• reverse the vector (because we add from right to left).
  • initiate a variable to store carry.
  • store the sizes of vectors as min_len, max_len.
  • first loop till min_len, do addition of respective digits and store them into another vector (answer).
  • loop from min_len to max_len and store the sum of rest digits + carry into answer vector.
  • after addition of all digits if still carry remain then store it into answer vector.
  • again reverse the answer vector (because we previously reversed our two vectors)
  • return the answer vector.

here's the code with comments for better understanding of the logic

#include<bits/stdc++.h>
using namespace std;

vector <int> add(vector<int> x, vector<int> y) /* function to add two vectors */
{
    reverse(x.begin(),x.end());  /* reversing since we add from right to left */
    reverse(y.begin(), y.end());

    vector<int> ans; /* vector to store the answer */

    int min_len = min(x.size(), y.size()); /* calculating min_len and max_len from sizes of both vectors */
    int max_len = max(x.size(), y.size());
    int carry = 0;  /* initially carry will be 0 */

    for(int i=0;i<min_len;i++)   /* looping till minimum digits of both the numbers and doing addition */
    {
        int digit_sum = x[i] + y[i] + carry;
        carry = digit_sum / 10;    /* tens digit of digit_sum will be carry */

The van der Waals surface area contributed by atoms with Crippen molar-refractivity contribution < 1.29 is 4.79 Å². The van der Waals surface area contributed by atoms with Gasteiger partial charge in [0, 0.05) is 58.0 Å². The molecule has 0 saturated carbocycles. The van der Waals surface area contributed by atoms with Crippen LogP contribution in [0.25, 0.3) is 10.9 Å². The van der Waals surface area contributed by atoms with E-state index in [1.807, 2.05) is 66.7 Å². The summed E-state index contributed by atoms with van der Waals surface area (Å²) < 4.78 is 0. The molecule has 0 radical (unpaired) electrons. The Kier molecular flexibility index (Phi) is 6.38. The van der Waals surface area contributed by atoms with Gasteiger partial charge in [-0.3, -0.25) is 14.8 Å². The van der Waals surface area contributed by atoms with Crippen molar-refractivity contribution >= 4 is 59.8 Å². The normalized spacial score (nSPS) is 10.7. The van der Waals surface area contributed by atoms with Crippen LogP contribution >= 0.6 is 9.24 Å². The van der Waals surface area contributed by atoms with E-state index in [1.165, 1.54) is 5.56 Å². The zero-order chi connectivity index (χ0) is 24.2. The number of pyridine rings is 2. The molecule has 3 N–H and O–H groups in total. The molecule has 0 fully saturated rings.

ans.push_back(digit_sum % 10);  /* we store the once digit as answer */
    }

    /* handling remaining digits */

    if(x.size() > y.size())
    {
        for(int i=min_len; i < x.size(); i++)
        {
            int digit_sum = x[i] + carry;
            carry = digit_sum / 10;
            ans.push_back(digit_sum % 10);
        }
    }

    if(x.size() < y.size())
    {
        for(int i=min_len; i < y.size(); i++)
        {
            int digit_sum = y[i] + carry;
            carry = digit_sum / 10;
            ans.push_back(digit_sum % 10);
        }
    }

    /* handling remaining carry */

    while(carry)
    {
        ans.push_back(carry % 10);
        carry = carry / 10;
    }

    reverse(ans.begin(), ans.end()); /* reversing the answer vector to get correct answer vector */

    return ans;

}

int main()
{
    string a, b;
    cin >> a >> b;

    vector<int> a2,b2;

    for(int i=0;i<a.size();i++)  /* storing characters as integers into vector */
        a2.push_back(a[i] - '0');

    for(int i=0; i<b.size(); i++)
        b2.push_back(b[i] - '0');

    vector <int> result = add(a2, b2); /* calling and passing both vectors to add */

    for(auto i: result) /* printing output */
        cout<<i;
}
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And we are done.

Yeah exactly I also never thought addition can be so complex, but if take a closer look all we did is just fundamental addition that we did in our childhood, but never considered so many cases.